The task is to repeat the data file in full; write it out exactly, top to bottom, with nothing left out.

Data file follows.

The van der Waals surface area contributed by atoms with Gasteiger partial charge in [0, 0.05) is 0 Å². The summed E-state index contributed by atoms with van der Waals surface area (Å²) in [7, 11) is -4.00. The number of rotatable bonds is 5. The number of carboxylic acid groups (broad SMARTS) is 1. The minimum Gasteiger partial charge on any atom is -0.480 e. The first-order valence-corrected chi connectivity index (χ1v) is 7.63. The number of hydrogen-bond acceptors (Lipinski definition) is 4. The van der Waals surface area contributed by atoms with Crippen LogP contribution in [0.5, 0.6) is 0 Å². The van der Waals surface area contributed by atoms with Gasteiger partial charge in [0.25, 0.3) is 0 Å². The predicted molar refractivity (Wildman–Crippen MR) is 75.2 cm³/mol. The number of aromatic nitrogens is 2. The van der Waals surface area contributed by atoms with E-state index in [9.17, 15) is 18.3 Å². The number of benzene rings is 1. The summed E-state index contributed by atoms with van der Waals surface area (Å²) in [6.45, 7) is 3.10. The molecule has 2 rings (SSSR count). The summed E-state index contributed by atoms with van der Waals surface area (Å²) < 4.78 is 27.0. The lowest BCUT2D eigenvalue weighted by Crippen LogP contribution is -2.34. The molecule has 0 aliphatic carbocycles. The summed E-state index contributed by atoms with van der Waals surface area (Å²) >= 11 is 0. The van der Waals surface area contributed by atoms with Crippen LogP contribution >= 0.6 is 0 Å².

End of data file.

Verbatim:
The van der Waals surface area contributed by atoms with Gasteiger partial charge in [0, 0.05) is 0 Å². The summed E-state index contributed by atoms with van der Waals surface area (Å²) in [7, 11) is -4.00. The number of rotatable bonds is 5. The number of carboxylic acid groups (broad SMARTS) is 1. The minimum Gasteiger partial charge on any atom is -0.480 e. The first-order valence-corrected chi connectivity index (χ1v) is 7.63. The number of hydrogen-bond acceptors (Lipinski definition) is 4. The van der Waals surface area contributed by atoms with Crippen LogP contribution in [0.5, 0.6) is 0 Å². The van der Waals surface area contributed by atoms with Gasteiger partial charge in [0.25, 0.3) is 0 Å². The predicted molar refractivity (Wildman–Crippen MR) is 75.2 cm³/mol. The number of aromatic nitrogens is 2. The van der Waals surface area contributed by atoms with E-state index in [9.17, 15) is 18.3 Å². The number of benzene rings is 1. The summed E-state index contributed by atoms with van der Waals surface area (Å²) in [6.45, 7) is 3.10. The molecule has 2 rings (SSSR count). The summed E-state index contributed by atoms with van der Waals surface area (Å²) < 4.78 is 27.0. The lowest BCUT2D eigenvalue weighted by Crippen LogP contribution is -2.34. The molecule has 0 aliphatic carbocycles. The summed E-state index contributed by atoms with van der Waals surface area (Å²) >= 11 is 0. The van der Waals surface area contributed by atoms with Crippen LogP contribution >= 0.6 is 0 Å².